View Article: PubMed Central - PubMed

Affiliation: Queensland Brain Institute, The University of Queensland Brisbane, QLD, Australia.

ABSTRACT
GABAA receptors (GABAARs) are the major inhibitory neurotransmitter receptors in the brain and are therapeutic targets for many indications including sedation, anesthesia and anxiolysis. There is, however, considerable scope for the development of new therapeutics with improved beneficial effects and reduced side-effect profiles. The anthelminthic drug, ivermectin, activates the GABAAR although its binding site is not known. The molecular site of action of ivermectin has, however, been defined by crystallography in the homologous glutamate-gated chloride channel. Resolving the molecular mechanisms of ivermectin binding to α1β2γ2L GABAARs may provide insights into the design of improved therapeutics. Given that ivermectin binds to subunit interfaces, we sought to define (1) which subunit interface sites it binds to, (2) whether these sites are equivalent in terms of ivermectin sensitivity or efficacy, and (3) how many must be occupied for maximal efficacy. Our approach involved precluding ivermectin from binding to particular interfaces by introducing bulky M3 domain 36'F sidechains to the "+" side of those interfaces. We thereby demonstrated that ivermectin produces irreversible channel activation only when it binds to the single γ2L-β2 interface site. When it binds to α1-β2 sites it elicits potentiation of GABA-gated currents but has no irreversible activating effect. Ivermectin cannot bind to the β2-α1 interface site due to its endogenous bulky 36' methionine. Replacing this with an alanine creates a functional site at this interface, but surprisingly it is inhibitory. Molecular docking simulations reveal that the γ2L-β2 interface forms more contacts with ivermectin than the other interfaces, possibly explaining why ivermectin appears to bind irreversibly at this interface. This study demonstrates unexpectedly stark pharmacological differences among GABAAR ivermectin binding sites.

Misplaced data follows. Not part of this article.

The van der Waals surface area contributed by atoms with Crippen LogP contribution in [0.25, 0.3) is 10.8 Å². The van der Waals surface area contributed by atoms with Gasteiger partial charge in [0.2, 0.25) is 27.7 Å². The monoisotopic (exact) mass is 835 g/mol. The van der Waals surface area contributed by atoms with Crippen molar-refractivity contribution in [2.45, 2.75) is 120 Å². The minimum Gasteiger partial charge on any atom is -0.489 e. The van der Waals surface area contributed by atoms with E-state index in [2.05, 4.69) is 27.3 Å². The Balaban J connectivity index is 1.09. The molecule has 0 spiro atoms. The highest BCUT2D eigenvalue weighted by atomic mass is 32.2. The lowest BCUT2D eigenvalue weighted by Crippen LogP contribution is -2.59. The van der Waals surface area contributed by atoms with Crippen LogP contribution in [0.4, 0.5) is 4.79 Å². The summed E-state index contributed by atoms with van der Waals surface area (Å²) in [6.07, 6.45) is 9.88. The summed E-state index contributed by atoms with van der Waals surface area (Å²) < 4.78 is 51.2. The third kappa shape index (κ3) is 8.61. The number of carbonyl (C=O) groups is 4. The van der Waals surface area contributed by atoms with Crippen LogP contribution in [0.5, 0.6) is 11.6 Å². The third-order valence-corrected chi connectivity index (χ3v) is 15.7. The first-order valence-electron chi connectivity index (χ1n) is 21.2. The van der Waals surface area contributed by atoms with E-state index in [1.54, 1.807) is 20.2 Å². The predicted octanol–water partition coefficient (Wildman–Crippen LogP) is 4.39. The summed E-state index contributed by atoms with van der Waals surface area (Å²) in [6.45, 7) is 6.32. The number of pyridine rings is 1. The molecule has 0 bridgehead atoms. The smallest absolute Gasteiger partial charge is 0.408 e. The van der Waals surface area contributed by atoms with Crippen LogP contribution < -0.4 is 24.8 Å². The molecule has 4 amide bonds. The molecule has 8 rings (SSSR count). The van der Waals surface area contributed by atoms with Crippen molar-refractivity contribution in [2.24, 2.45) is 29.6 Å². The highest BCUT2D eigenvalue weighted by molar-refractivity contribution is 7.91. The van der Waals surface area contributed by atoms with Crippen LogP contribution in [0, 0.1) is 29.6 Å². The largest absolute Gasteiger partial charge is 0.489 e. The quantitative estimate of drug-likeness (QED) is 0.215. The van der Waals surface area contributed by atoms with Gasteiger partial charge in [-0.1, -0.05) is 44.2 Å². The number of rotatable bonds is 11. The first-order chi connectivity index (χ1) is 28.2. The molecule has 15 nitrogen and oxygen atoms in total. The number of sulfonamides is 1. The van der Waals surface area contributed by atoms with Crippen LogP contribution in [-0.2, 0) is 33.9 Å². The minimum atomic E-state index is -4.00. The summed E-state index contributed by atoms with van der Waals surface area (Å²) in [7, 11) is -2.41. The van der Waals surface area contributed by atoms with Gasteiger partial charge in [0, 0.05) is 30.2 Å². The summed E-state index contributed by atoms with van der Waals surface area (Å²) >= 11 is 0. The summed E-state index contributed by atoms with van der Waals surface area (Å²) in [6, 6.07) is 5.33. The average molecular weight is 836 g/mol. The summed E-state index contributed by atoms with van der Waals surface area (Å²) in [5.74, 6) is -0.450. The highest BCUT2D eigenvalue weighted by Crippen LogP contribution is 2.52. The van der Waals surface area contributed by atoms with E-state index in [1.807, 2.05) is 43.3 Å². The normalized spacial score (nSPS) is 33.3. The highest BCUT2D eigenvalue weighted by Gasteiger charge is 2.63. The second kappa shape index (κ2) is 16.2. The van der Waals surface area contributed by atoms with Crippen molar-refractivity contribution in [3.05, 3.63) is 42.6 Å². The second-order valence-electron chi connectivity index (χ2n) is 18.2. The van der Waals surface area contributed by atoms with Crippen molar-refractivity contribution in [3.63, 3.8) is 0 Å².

No MeSH data available.


Related in: MedlinePlus